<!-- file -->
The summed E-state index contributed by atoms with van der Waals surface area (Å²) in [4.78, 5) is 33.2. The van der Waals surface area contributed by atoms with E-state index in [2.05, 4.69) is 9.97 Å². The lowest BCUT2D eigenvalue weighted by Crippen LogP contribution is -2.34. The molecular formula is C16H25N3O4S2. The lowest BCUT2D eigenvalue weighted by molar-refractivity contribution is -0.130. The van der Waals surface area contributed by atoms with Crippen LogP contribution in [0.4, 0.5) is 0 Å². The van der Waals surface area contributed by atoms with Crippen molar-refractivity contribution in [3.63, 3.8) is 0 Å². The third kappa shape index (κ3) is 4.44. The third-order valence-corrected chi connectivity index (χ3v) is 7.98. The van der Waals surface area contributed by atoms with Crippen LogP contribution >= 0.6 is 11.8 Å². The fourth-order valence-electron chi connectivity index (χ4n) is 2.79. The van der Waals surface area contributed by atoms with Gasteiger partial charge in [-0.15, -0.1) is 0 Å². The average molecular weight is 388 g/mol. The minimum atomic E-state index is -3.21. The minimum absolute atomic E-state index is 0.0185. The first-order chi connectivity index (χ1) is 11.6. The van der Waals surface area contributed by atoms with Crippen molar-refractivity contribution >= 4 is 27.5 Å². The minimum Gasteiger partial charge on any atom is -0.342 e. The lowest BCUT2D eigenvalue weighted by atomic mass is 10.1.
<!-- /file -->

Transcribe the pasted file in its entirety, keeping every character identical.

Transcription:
The summed E-state index contributed by atoms with van der Waals surface area (Å²) in [4.78, 5) is 33.2. The van der Waals surface area contributed by atoms with E-state index in [2.05, 4.69) is 9.97 Å². The lowest BCUT2D eigenvalue weighted by Crippen LogP contribution is -2.34. The molecular formula is C16H25N3O4S2. The lowest BCUT2D eigenvalue weighted by molar-refractivity contribution is -0.130. The van der Waals surface area contributed by atoms with Crippen LogP contribution in [0.4, 0.5) is 0 Å². The van der Waals surface area contributed by atoms with Crippen molar-refractivity contribution in [3.63, 3.8) is 0 Å². The third kappa shape index (κ3) is 4.44. The third-order valence-corrected chi connectivity index (χ3v) is 7.98. The van der Waals surface area contributed by atoms with Crippen LogP contribution >= 0.6 is 11.8 Å². The fourth-order valence-electron chi connectivity index (χ4n) is 2.79. The van der Waals surface area contributed by atoms with Gasteiger partial charge in [-0.15, -0.1) is 0 Å². The average molecular weight is 388 g/mol. The minimum atomic E-state index is -3.21. The minimum absolute atomic E-state index is 0.0185. The first-order chi connectivity index (χ1) is 11.6. The van der Waals surface area contributed by atoms with Crippen molar-refractivity contribution >= 4 is 27.5 Å². The minimum Gasteiger partial charge on any atom is -0.342 e. The lowest BCUT2D eigenvalue weighted by atomic mass is 10.1.